Inducible Control of Tissue-specific Gene Expression in Xenopus tropicalis

Chae, Jeiwook, Department of Biology, University of Virginia
Grainger, Robert, Department of Biology, University of Virginia

Vertebrate eye formation has been extensively studied in amphibian embryos as a model for embryonic induction. More recently, a number of putative regulatory genes involved in eye determination have been identified. However, their defined functions during eye formation remain to be examined. Combining recent technological breakthroughs, e.g. a procedure for frog transgenesis and a new genetic system, Xenopus tropicalis, I have performed a series of experiments to test the function of these genes in eye determination. The primary goal of the dissertation is to define the function of an essential regulatory gene, Otx2, controlling eye determination. To accomplish this, first, the transgenesis technique was used to express engineered mutations of this gene in a tissuespecific manner, resulting in ocular defects whose analysis was complicated by the background abnormalities associated with this nuclear transfer technique. To overcome these difficulties, the feasibility of using a hormone-inducible GAL4/UAS system permitting establishment of stable lines and consistent spatiotemporal control of transgene expression was tested in X. tropicalis. The expression of a UAS-target reporter gene was efficiently activated in a tissue-specific manner by a ligand-inducible GAL4 in response to RU486. This hormone-inducible system was then utilized to functionally inactivate Otx2 in the eye through the induced expression of a dominant negative construct as an example of tissue-specific gene repression approach. Embryos inheriting both the GAL4 activator and dominant negative effector displayed consistent profound eye defects in an RU486- iv dependent fashion. Early morphogenetic movements of the optic vesicle fail, which normally position the dorsal presumptive retinal pigmented epithelium (RPE) in juxtaposition to the distal neural retina, separating the double-layered optic cup from the neural tube. As a result, the RPE cells remain dorsally, the choroid fissure fails to close, and the eyes remain fused to the forebrain vesicle. These results indicate that Otx2 plays a critical role in ocular development, in particular, in controlling the morphogenesis of the transition from the optic vesicle to optic cup. In addition to helping to clarify the role of Otx2 during eye development, these studies provide the groundwork for future experiments utilizing the inducible GAL4/UAS system to study other gene functions in the frog.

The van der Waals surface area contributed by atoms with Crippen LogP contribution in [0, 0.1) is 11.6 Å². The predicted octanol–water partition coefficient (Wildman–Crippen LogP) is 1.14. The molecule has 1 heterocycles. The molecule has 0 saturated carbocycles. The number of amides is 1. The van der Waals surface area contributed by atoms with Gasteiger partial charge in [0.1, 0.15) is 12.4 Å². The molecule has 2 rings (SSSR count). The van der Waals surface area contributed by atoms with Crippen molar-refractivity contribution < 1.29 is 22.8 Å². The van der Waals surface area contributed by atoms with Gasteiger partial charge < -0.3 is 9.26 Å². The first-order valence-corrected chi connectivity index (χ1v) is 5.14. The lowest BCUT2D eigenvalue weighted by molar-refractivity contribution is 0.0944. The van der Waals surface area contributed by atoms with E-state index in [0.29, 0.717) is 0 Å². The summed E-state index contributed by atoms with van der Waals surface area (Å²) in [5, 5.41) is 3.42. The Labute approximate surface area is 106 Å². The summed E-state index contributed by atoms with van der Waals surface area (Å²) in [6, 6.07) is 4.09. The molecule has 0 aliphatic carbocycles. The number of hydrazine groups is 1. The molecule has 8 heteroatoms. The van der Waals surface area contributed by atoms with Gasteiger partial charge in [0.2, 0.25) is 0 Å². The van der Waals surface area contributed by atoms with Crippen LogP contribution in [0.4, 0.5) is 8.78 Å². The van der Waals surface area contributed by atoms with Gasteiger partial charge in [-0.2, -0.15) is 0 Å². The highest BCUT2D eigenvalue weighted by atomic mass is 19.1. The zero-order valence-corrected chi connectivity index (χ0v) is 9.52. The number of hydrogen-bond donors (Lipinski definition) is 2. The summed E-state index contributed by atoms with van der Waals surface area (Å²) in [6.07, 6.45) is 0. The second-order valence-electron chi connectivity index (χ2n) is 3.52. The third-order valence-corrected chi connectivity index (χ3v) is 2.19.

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PHD (Doctor of Philosophy)
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